“Inside will still be full service and probably a really long wait. Outside it’s fend for yourself, get your own beer, we will have food out there. You may get to sit down, you may have to stand. But, it’s worked well the last couple years. People have enjoyed it. They understand that those two days, you’re not going to be able to come in and get the nachos, because you’ve got to slim the menu, too. Anything Celtic you can do is on that limited menu for those two days.”

Brady will have a few special beers available, as he has in the past.

“We saved some of the Irish Handcuffs, (barrel) aged, as well as Kill or be Kilt,” Brady said. “We’ve only got a couple kegs of the stout, so that will go fast. But, definitely, we have more beers (ready) than we have taps right now. We’re going to try to get the Mocha Hipster on for the anniversary. … Hopefully we’ll have the Clark (Hazy IPA) back on.”

Clark should replace the popular Never Cry Wolf-Dragon DIPA, which is running low this week, so go over and help drink it up, if that is your preferred style.

In the end, everything happening now is about gearing up for the taproom opening later this year.

“Basically for us, looking forward is just the logistics of two places,” Ror said. “Before we were always here. I mean, Brady is still always here, but when it comes to the management side of it, I’m out, Lee’s out, but we’ve turned it over to capable hands with Allison (York, general manager) and Caroline (Marquez, assistant general manager) running the show here. Now we’re focused on QC 2. Once that one is up and running, we’ll be back and forth.”

We honestly have no idea what they are doing with those Go Fish (and Chips) cards.

Oh, and do not fret, once QC 2 is open, Ror and Brady and the rest of their team will get back to making those wonderful, wacky YouTube videos. Who knows, maybe the Crew will even show up in one of those at some point. Or, maybe there will be one that honors the movie Shaun of the Dead, since several of our friends frequently refer to Quarter Celtic as “The Winchester.”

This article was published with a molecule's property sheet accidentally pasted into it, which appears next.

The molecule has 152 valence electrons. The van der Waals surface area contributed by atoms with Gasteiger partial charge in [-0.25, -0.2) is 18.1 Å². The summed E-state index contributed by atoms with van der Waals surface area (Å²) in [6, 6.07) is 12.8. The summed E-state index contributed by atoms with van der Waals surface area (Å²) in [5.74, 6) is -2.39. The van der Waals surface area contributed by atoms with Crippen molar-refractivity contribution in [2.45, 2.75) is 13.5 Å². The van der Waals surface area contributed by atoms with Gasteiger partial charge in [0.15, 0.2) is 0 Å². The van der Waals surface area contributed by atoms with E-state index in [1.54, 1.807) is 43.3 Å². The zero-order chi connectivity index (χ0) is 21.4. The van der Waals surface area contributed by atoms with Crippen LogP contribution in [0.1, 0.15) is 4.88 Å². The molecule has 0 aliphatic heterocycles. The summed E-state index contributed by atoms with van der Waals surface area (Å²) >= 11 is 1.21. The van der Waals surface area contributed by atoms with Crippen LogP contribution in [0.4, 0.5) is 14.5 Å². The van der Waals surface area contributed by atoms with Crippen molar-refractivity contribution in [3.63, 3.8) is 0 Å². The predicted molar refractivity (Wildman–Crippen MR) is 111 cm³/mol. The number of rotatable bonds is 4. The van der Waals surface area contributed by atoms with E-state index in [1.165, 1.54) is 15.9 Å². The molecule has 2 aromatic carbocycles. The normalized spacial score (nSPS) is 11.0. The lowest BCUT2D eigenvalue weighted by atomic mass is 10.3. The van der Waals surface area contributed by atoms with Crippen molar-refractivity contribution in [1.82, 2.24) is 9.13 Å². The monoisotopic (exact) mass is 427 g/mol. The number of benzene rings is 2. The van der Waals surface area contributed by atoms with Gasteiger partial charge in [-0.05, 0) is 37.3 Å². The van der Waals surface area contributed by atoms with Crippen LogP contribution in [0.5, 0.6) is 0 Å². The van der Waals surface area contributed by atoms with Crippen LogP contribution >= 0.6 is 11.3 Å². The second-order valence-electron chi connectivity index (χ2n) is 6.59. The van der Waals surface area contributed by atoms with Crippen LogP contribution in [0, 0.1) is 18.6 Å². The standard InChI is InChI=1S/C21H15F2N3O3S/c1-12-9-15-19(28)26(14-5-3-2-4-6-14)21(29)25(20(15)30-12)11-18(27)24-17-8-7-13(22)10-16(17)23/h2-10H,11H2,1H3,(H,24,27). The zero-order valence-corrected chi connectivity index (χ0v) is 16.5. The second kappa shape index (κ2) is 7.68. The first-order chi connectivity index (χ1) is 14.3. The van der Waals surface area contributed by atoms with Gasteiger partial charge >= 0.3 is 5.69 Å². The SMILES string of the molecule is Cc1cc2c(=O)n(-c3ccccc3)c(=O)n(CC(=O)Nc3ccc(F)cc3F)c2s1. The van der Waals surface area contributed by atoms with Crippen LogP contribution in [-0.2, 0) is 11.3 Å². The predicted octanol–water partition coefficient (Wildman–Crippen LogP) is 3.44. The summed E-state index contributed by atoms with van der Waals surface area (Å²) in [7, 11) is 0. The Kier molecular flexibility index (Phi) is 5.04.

For now, we just suggest everyone head over to QC for a nice cold pint, and wait for this whole thing to blow over.

A huge thanks to Ror and Brady for the interview, the laughs, and a pint of No, You’re a Dort.

Cheers!

— Stoutmeister

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Brewer Alexander Pertusini has worked hard to find his comfort zone at Chili Line Brewing.

During the past year, Chili Line Brewing has been busy. I mean, really busy. Between turning their taproom into a downtown nightlife destination, pouring at all the local festivals, and getting their brand-new location ready to open, they’ve been BUSY. Thankfully, brewer Alexander Pertusini was kind enough to sit down and speak with the Dark Side Brew Crew about the year before and what’s coming down the tracks in 2019 for our annual Look Back/Look Ahead Series.

It was 6:30 on a Wednesday evening when I walked into an already crowded bar. I felt like I was late to the party. Pertusini greeted me as he poured beer for a good mixture of what sounded like regulars and folks visiting from out of town. After pouring me one of three stouts on the menu, he joined me at an empty table, which was becoming a rare commodity as the minutes passed. It was already a bit of a different vibe from the last time I’d visited “professionally,” I should say.

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Seats were at a premium at Chili Line on a weeknight.

And then, I tasted the beer. A solid stout, heavy on flavor, delivering on the promised premise of cocoa and lactose (by the name, Tio Coco Milk Stout), great mouthfeel, and very light on the smoke. Hmm.